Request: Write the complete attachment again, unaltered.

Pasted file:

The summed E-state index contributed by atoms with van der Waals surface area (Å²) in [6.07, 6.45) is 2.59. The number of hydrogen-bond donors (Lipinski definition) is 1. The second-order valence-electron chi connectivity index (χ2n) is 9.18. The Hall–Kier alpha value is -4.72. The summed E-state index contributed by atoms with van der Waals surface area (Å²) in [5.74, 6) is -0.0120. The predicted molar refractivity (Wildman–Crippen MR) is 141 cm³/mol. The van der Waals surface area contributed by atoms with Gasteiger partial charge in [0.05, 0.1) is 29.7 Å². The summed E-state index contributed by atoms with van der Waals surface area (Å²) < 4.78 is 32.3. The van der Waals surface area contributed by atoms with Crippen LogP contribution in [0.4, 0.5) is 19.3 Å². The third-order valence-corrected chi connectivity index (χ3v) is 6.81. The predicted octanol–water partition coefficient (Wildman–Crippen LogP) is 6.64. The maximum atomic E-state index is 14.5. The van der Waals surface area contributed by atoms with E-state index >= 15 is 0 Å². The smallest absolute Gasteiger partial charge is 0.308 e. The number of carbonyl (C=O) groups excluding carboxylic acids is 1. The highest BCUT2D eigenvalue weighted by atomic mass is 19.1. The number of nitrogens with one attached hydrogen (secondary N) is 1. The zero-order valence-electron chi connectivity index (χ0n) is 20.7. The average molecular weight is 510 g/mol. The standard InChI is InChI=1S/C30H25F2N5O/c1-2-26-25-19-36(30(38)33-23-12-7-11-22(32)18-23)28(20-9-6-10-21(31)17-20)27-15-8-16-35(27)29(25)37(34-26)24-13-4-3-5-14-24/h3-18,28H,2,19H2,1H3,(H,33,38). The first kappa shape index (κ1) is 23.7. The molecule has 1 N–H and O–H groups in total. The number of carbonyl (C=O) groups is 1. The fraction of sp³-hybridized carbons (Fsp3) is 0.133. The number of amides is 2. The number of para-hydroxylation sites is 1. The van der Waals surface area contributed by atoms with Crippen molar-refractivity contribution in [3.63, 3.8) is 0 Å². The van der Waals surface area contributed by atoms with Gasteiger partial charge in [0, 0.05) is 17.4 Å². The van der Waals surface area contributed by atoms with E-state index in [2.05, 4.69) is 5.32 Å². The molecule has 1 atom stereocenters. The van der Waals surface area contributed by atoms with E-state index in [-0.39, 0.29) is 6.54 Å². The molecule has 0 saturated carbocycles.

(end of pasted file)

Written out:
The summed E-state index contributed by atoms with van der Waals surface area (Å²) in [6.07, 6.45) is 2.59. The number of hydrogen-bond donors (Lipinski definition) is 1. The second-order valence-electron chi connectivity index (χ2n) is 9.18. The Hall–Kier alpha value is -4.72. The summed E-state index contributed by atoms with van der Waals surface area (Å²) in [5.74, 6) is -0.0120. The predicted molar refractivity (Wildman–Crippen MR) is 141 cm³/mol. The van der Waals surface area contributed by atoms with Gasteiger partial charge in [0.05, 0.1) is 29.7 Å². The summed E-state index contributed by atoms with van der Waals surface area (Å²) < 4.78 is 32.3. The van der Waals surface area contributed by atoms with Crippen LogP contribution in [0.4, 0.5) is 19.3 Å². The third-order valence-corrected chi connectivity index (χ3v) is 6.81. The predicted octanol–water partition coefficient (Wildman–Crippen LogP) is 6.64. The maximum atomic E-state index is 14.5. The van der Waals surface area contributed by atoms with E-state index >= 15 is 0 Å². The smallest absolute Gasteiger partial charge is 0.308 e. The number of carbonyl (C=O) groups excluding carboxylic acids is 1. The highest BCUT2D eigenvalue weighted by atomic mass is 19.1. The number of nitrogens with one attached hydrogen (secondary N) is 1. The zero-order valence-electron chi connectivity index (χ0n) is 20.7. The average molecular weight is 510 g/mol. The standard InChI is InChI=1S/C30H25F2N5O/c1-2-26-25-19-36(30(38)33-23-12-7-11-22(32)18-23)28(20-9-6-10-21(31)17-20)27-15-8-16-35(27)29(25)37(34-26)24-13-4-3-5-14-24/h3-18,28H,2,19H2,1H3,(H,33,38). The first kappa shape index (κ1) is 23.7. The molecule has 1 N–H and O–H groups in total. The number of carbonyl (C=O) groups is 1. The fraction of sp³-hybridized carbons (Fsp3) is 0.133. The number of amides is 2. The number of para-hydroxylation sites is 1. The van der Waals surface area contributed by atoms with Crippen molar-refractivity contribution in [3.63, 3.8) is 0 Å². The van der Waals surface area contributed by atoms with Gasteiger partial charge in [0, 0.05) is 17.4 Å². The van der Waals surface area contributed by atoms with E-state index in [2.05, 4.69) is 5.32 Å². The molecule has 1 atom stereocenters. The van der Waals surface area contributed by atoms with E-state index in [-0.39, 0.29) is 6.54 Å². The molecule has 0 saturated carbocycles.